Solve this

Question:

Find $\frac{\mathrm{dy}}{\mathrm{dx}}$, when

$x=a(\theta+\sin \theta)$ and $y=a(1-\cos \theta)$

Solution:

$x=a(\theta+\sin \theta)$

Differentiating it with respect to $\theta$,

$\frac{\mathrm{dx}}{\mathrm{d} \theta}=\mathrm{a}(1+\cos \theta) \ldots \ldots(1)$

And,

$y=a(1-\cos \theta)$

Differentiating it with respect to $\theta$,

$\frac{\mathrm{dy}}{\mathrm{d} \theta}=\mathrm{a}(0+\sin \theta)$

$\frac{d y}{d \theta}=a \sin \theta$        .....(2)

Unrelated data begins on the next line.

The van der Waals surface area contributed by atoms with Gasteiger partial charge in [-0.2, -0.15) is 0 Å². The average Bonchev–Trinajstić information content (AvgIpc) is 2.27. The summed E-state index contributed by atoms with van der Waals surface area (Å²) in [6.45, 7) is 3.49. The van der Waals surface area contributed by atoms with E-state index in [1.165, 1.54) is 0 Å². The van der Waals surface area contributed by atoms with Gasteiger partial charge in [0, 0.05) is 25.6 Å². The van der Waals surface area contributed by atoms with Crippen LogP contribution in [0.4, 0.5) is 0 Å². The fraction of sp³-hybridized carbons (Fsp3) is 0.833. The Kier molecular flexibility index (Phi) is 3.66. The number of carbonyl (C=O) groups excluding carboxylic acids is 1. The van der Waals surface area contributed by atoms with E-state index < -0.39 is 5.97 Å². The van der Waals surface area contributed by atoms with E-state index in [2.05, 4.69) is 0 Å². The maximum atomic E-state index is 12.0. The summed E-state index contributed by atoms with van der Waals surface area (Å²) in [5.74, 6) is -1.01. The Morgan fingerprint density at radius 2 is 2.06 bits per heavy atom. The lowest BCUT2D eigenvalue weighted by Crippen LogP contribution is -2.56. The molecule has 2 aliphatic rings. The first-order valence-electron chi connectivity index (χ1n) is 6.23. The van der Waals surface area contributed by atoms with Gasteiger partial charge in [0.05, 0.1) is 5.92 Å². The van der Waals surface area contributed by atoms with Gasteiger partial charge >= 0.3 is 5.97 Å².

Using equation (1) and (2),

$\frac{\mathrm{dy}}{\mathrm{dx}}=\frac{\frac{\mathrm{dy}}{\mathrm{d} \theta}}{\frac{\mathrm{dx}}{\mathrm{d} \theta}}$

$=\frac{a \sin \theta}{a(1-\cos \theta)}$

$=\frac{\frac{2 \sin \theta(\cos \theta)}{2}}{\frac{2 \sin ^{2} \theta}{2}}$,

\{since, $\left.1-\cos \theta=\frac{2 \sin ^{2} \theta}{2}\right\}$

$=\frac{\mathrm{dy}}{\mathrm{dx}}=\frac{\tan \theta}{2}$

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